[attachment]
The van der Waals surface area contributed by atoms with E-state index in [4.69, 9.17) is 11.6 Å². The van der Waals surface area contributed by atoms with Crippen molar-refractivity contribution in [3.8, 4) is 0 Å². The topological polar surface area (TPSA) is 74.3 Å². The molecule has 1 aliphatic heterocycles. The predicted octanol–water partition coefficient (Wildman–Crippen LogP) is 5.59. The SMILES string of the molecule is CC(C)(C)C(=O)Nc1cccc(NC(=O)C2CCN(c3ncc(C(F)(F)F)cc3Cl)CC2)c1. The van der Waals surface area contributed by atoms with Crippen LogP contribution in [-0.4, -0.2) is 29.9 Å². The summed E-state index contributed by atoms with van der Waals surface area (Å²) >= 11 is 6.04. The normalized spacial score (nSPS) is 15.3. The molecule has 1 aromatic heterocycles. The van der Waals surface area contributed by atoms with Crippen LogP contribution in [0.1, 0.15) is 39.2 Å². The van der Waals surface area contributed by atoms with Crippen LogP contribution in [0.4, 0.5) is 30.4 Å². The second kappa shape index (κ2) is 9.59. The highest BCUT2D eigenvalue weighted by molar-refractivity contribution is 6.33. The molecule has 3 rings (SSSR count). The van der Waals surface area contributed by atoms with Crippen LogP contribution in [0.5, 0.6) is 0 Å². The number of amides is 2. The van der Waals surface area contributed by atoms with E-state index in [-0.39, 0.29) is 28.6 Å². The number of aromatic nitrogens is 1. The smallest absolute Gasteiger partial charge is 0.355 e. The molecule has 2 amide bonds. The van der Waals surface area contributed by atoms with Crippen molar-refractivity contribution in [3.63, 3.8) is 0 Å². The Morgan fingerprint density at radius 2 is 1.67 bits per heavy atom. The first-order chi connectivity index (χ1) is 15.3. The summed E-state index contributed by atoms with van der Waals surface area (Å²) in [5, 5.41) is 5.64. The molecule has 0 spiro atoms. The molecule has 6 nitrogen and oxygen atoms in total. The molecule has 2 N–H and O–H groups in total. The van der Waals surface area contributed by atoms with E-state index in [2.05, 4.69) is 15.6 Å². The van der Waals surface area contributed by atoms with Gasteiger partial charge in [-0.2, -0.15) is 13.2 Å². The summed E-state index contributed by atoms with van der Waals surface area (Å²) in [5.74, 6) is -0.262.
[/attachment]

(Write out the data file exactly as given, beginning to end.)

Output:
The van der Waals surface area contributed by atoms with E-state index in [4.69, 9.17) is 11.6 Å². The van der Waals surface area contributed by atoms with Crippen molar-refractivity contribution in [3.8, 4) is 0 Å². The topological polar surface area (TPSA) is 74.3 Å². The molecule has 1 aliphatic heterocycles. The predicted octanol–water partition coefficient (Wildman–Crippen LogP) is 5.59. The SMILES string of the molecule is CC(C)(C)C(=O)Nc1cccc(NC(=O)C2CCN(c3ncc(C(F)(F)F)cc3Cl)CC2)c1. The van der Waals surface area contributed by atoms with Crippen LogP contribution in [-0.4, -0.2) is 29.9 Å². The summed E-state index contributed by atoms with van der Waals surface area (Å²) >= 11 is 6.04. The normalized spacial score (nSPS) is 15.3. The molecule has 1 aromatic heterocycles. The van der Waals surface area contributed by atoms with Crippen LogP contribution in [0.1, 0.15) is 39.2 Å². The van der Waals surface area contributed by atoms with Crippen LogP contribution in [0.4, 0.5) is 30.4 Å². The second kappa shape index (κ2) is 9.59. The highest BCUT2D eigenvalue weighted by molar-refractivity contribution is 6.33. The molecule has 3 rings (SSSR count). The van der Waals surface area contributed by atoms with Crippen LogP contribution in [0.5, 0.6) is 0 Å². The number of amides is 2. The van der Waals surface area contributed by atoms with E-state index in [-0.39, 0.29) is 28.6 Å². The number of aromatic nitrogens is 1. The smallest absolute Gasteiger partial charge is 0.355 e. The molecule has 2 amide bonds. The van der Waals surface area contributed by atoms with Crippen molar-refractivity contribution in [3.63, 3.8) is 0 Å². The Morgan fingerprint density at radius 2 is 1.67 bits per heavy atom. The first-order chi connectivity index (χ1) is 15.3. The summed E-state index contributed by atoms with van der Waals surface area (Å²) in [5, 5.41) is 5.64. The molecule has 0 spiro atoms. The molecule has 6 nitrogen and oxygen atoms in total. The molecule has 2 N–H and O–H groups in total. The van der Waals surface area contributed by atoms with E-state index in [2.05, 4.69) is 15.6 Å². The van der Waals surface area contributed by atoms with Gasteiger partial charge in [-0.2, -0.15) is 13.2 Å². The summed E-state index contributed by atoms with van der Waals surface area (Å²) in [5.74, 6) is -0.262.